HP Labs Proves Circuit Technology That Boosts Super Memory

circuit memory

This fourth fundamental circuit element, known as a memristor, could make it possible to develop computer systems that have memories that do not forget, do not need to be booted up, consume far less power and associate information in a manner similar to that of the human brain.

Various applications could potentially be developed using a memristor, such as a new kind of computer memory that would supplement and eventually replace today's commonly used dynamic random access memory (DRAM). This is significant because computers using conventional DRAM lack the ability to retain information once they lose power, HP said. When power is restored to a DRAM-based computer, a slow, energy-consuming "boot-up" process is necessary to retrieve data from a magnetic disk required to run the system.

Memristor-based memory and storage has the potential to lower power consumption and provide greater resiliency and reliability in the face of power interruptions to a data center, according to HP.

In addition, memristor technology could play an important part in complex setups such as cloud computing, which requires an IT infrastructure of hundreds of thousands of servers and storage systems.

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Thirty-seven years ago, Leon Chua, a distinguished faculty member in the Electrical Engineering and Computer Sciences Department of the University of California at Berkeley, hypothesized that in addition to the resistor, capacitor and inductor, a fourth element, what he called the , memristor, had properties that could not be duplicated by any combination of the other three elements.

David Harrah, an HP spokesman, said that about five years ago, lead HP researcher R. Stanley Williams at HP Labs' Information and Quantum Systems Lab, began working on building circuits on a nanoscale. Another researcher at the lab told Williams that his model looked like what Chua had described in his research as a memristor, a combination of "memory resistor," and which was described as having the unique property of retaining a history of the information it has acquired. Williams then read the paper, worked with the math and tried to create a physics model of a memristor.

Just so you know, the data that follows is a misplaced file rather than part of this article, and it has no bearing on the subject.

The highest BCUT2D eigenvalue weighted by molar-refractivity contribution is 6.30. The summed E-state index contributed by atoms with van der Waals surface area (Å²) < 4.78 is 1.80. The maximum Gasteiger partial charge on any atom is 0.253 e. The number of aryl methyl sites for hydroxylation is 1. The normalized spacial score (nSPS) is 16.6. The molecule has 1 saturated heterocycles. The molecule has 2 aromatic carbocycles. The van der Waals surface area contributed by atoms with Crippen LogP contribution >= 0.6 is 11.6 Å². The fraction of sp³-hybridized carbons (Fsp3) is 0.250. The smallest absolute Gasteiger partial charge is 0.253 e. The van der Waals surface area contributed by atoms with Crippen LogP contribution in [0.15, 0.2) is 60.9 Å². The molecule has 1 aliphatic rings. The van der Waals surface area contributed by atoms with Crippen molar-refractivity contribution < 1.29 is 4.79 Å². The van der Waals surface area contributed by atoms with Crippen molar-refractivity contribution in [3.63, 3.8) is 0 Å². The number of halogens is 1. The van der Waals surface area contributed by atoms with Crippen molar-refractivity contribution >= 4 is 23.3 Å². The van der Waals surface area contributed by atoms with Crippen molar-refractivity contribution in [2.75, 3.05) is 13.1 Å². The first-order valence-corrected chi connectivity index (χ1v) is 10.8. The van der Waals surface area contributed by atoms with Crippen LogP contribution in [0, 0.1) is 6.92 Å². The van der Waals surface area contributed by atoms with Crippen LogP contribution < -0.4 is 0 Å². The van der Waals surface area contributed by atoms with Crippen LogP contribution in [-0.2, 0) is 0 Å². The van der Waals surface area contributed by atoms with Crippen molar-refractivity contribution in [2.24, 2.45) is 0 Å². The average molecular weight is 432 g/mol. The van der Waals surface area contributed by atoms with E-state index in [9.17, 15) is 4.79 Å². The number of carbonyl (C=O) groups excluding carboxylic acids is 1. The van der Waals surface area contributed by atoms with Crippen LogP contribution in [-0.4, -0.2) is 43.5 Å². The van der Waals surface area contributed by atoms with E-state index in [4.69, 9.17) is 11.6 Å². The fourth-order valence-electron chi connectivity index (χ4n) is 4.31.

Along with four other researchers at HP Labs' Information and Quantum Systems Lab, Williams wrote a paper about the technology that was published in today's edition of the scientific journal Nature.

Developing memristor technology on a commerical level will take some time before it is available in PCs at your local Best Buy.

"Engineers never known that this existed and they have to learn about it and train with it, so it will take a few years to productize it," said Harrah. "Other issues need to be approached, such as incorporating EDA software. The good news is that it doesn't require any new processes or materials then what is already being used at fabrication facilities."